The University of Texas MD Anderson Cancer Center
Department of Leukemia
The p53 gene encodes a potent tumor suppressor responsible for activating numerous cell cycle arrest and apoptotic programs. As such, p53 is commonly mutated or deleted in many human cancers. However, often times, p53 remains wild type suggesting mechanisms other than p53 mutations are responsible for its loss of function. Identifying secondary genetic alterations that control p53 function during tumorigenesis are thus critical to our understanding of how this pathway is ablated during cancer formation. In addition, p53 apoptotic and cell cycle arrest activities are also defined by the cellular context. Therefore, an understanding of how p53 decides to activate either cell cycle arrest or apoptotic programs is critical to our understanding of tumorigenesis.
To address these issues my laboratory focuses on how clinically relevant genetic alterations in the p53 pathway impact its stability and its decision to either activate cell cycle arrest or apoptotic programs. We are using mouse models to investigate how subtle genomic changes in the p53 pathway as well as how aberrant expression of p53 modifiers impact tumorigenesis. Specifically, we are analyzing how individual single nucleotide polymorphisms (SNPs) that negatively regulate p53 stability, such as Mdm2SNP309 or coregulators of p53 that modify its activity, such as hnRNP K, impact cancer formation.
I have generated a knock-in mouse model that mimics the high frequency SNP in the human Mdm2 (MDM2) promoter, called (SNP309G), that constitutively increases MDM2 transcription. This SNP disrupts the homeostatic balance between Mdm2 and p53, resulting in diminished p53 levels and an increased cancer risk. Future studies will investigate the impact this SNP has on tumorigenesis in conjunction with common genetic alterations observed in human cancers, such as expression of activated oncogenes. These data will provide valuable insight into the role that p53 pathway SNPs have on specific human malignancies.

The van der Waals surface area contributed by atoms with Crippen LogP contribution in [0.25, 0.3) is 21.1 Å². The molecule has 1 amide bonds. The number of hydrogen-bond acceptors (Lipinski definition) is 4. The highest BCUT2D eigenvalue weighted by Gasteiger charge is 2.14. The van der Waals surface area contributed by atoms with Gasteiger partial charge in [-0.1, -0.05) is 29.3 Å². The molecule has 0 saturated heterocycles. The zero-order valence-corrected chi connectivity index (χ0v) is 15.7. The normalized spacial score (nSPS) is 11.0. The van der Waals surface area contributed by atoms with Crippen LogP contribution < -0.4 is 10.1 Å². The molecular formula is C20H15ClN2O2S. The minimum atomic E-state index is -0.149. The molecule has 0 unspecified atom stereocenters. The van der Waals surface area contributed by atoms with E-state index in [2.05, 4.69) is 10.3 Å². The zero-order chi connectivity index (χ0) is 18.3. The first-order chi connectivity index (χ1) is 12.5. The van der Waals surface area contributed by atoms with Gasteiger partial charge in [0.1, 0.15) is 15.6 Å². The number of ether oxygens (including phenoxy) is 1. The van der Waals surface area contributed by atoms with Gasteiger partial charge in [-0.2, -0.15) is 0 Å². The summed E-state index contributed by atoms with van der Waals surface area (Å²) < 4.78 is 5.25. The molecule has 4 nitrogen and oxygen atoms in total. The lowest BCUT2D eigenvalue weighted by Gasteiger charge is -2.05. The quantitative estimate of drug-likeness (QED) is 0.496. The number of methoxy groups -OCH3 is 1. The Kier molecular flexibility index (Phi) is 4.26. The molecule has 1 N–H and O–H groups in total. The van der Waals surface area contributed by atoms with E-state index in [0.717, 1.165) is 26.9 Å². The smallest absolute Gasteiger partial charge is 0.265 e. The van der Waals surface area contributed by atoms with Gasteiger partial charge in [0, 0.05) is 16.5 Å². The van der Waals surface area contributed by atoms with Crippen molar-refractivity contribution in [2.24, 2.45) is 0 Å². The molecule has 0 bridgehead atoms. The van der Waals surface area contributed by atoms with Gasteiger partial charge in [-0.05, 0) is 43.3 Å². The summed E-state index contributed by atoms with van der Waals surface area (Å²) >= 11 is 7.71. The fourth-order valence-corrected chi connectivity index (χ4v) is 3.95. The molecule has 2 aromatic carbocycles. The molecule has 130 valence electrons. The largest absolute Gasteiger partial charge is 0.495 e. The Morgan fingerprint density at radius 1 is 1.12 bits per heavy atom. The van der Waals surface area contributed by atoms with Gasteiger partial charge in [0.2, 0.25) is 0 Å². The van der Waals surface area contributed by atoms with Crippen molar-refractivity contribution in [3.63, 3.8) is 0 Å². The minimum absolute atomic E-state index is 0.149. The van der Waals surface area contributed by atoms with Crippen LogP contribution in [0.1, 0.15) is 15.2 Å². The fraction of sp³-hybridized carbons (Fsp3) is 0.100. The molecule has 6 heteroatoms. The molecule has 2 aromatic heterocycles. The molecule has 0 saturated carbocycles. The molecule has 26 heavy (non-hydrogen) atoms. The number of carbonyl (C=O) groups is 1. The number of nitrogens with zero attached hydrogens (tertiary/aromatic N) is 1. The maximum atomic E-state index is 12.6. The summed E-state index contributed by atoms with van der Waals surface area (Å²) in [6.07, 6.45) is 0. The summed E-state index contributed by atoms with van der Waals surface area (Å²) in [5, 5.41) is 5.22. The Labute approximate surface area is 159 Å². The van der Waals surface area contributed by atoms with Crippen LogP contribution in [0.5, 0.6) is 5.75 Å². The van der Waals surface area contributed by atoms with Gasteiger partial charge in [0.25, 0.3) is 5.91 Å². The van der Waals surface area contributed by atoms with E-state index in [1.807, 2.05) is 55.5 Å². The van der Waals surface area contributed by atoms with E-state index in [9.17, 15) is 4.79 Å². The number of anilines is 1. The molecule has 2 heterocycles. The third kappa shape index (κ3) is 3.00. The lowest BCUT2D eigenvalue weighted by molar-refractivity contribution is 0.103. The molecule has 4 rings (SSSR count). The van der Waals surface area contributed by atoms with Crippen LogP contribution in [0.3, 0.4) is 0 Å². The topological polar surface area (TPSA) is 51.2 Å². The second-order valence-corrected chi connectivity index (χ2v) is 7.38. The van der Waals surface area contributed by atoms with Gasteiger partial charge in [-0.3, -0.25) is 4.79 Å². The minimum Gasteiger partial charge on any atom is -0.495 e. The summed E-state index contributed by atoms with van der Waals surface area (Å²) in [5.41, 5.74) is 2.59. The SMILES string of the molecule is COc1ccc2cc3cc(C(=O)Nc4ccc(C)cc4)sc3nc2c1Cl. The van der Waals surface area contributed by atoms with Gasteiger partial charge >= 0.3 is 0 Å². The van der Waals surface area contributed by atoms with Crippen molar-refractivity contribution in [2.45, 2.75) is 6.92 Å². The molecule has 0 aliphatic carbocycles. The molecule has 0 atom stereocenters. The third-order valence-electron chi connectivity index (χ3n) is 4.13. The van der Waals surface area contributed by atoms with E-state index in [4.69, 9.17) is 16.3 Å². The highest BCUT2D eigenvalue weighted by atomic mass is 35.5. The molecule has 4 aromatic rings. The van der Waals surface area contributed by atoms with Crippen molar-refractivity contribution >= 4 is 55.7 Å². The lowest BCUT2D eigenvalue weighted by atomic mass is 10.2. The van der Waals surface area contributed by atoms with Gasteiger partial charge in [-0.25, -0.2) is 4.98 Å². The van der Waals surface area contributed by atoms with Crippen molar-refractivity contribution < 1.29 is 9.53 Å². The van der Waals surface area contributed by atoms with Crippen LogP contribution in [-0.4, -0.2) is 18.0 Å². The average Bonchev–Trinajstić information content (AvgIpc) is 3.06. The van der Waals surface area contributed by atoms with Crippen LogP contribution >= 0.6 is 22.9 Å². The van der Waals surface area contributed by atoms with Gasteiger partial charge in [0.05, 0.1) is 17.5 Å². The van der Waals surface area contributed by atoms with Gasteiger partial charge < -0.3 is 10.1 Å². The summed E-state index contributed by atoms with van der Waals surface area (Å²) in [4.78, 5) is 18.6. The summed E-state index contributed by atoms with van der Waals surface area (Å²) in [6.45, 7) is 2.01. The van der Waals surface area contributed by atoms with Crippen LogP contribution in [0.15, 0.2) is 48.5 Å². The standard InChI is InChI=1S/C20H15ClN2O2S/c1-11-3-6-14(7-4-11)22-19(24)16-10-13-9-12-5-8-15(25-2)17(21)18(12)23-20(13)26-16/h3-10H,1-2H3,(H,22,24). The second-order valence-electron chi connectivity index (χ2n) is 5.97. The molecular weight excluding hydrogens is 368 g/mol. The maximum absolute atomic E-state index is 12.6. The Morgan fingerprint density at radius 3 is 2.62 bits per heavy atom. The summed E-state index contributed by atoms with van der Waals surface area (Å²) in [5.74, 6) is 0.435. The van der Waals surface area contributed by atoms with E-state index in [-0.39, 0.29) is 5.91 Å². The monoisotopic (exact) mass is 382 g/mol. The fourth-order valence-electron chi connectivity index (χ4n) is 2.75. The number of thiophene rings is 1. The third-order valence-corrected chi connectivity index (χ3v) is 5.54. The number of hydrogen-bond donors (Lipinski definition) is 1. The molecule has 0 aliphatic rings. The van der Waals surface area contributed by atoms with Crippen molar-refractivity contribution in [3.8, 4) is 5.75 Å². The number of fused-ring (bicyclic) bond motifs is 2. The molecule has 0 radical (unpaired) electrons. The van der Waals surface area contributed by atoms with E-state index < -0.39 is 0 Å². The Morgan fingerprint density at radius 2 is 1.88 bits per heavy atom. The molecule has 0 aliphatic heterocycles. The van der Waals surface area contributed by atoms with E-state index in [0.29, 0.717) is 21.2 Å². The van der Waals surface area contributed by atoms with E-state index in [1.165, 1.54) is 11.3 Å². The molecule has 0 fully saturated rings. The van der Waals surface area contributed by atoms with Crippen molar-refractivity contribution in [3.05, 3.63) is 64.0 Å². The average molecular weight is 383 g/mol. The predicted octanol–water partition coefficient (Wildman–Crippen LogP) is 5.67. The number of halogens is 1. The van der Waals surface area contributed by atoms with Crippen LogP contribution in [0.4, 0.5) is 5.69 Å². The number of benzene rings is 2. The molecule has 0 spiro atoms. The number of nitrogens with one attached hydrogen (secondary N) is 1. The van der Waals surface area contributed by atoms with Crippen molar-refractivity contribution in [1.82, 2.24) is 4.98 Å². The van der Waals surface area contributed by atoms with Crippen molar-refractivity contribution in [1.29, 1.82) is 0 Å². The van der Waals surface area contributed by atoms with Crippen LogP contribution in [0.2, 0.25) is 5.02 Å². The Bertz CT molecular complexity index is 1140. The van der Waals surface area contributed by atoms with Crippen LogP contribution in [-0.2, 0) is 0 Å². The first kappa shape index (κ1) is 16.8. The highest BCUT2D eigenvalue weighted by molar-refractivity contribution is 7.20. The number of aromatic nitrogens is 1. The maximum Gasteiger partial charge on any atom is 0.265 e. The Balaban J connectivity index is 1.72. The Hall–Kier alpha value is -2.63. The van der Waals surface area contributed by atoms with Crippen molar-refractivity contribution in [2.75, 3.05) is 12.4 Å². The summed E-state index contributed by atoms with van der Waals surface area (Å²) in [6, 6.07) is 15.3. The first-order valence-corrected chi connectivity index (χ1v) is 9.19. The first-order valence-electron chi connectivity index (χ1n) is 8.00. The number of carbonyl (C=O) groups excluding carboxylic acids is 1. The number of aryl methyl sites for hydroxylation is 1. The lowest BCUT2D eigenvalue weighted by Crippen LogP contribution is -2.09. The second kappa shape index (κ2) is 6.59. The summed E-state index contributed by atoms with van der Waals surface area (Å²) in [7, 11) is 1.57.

While the delicate balance between Mdm2 and p53 is well established, our knowledge of proteins that modulate p53 activity is less understood. A recently described p53 and Mdm2 interacting protein, hnRNP K, was shown to regulate p53-dependent cell cycle arrest in vitro via p21. Mechanistically, it is thought that when the Mdm2-p53 interaction is disrupted (via treatment with DNA damage or Mdm2-p53 antagonists) Mdm2 is then free to target hnRNP K for degradation. This results in depressed activation of p21 but normal activation of p53-dependent apoptotic targets, potentially pushing cells toward an apoptotic response. In human cancers, hnRNP K is differentially expressed in a variety of human tumors and its overexpression is required for chronic myeloid leukemia (CML) progression. To address hnRNP K functions, I have generated mice specifically deleted for the transcriptional co-regulator of p53, hnRNP K. In addition we are generating transgenic mice that specifically overexpress hnRNP K in the B-cell and myeloid compartments. These mouse models will be invaluable for ascertaining the mechanisms by which hnRNP K controls p53’s cell fate decisions (e.g. apoptosis or cell cycle arrest) in vivo and aid in our understanding of hnRNP K functions in tumor progression.
Education & Training
Ph.D. - The University of Texas Health Science Center at San Antonio - 2003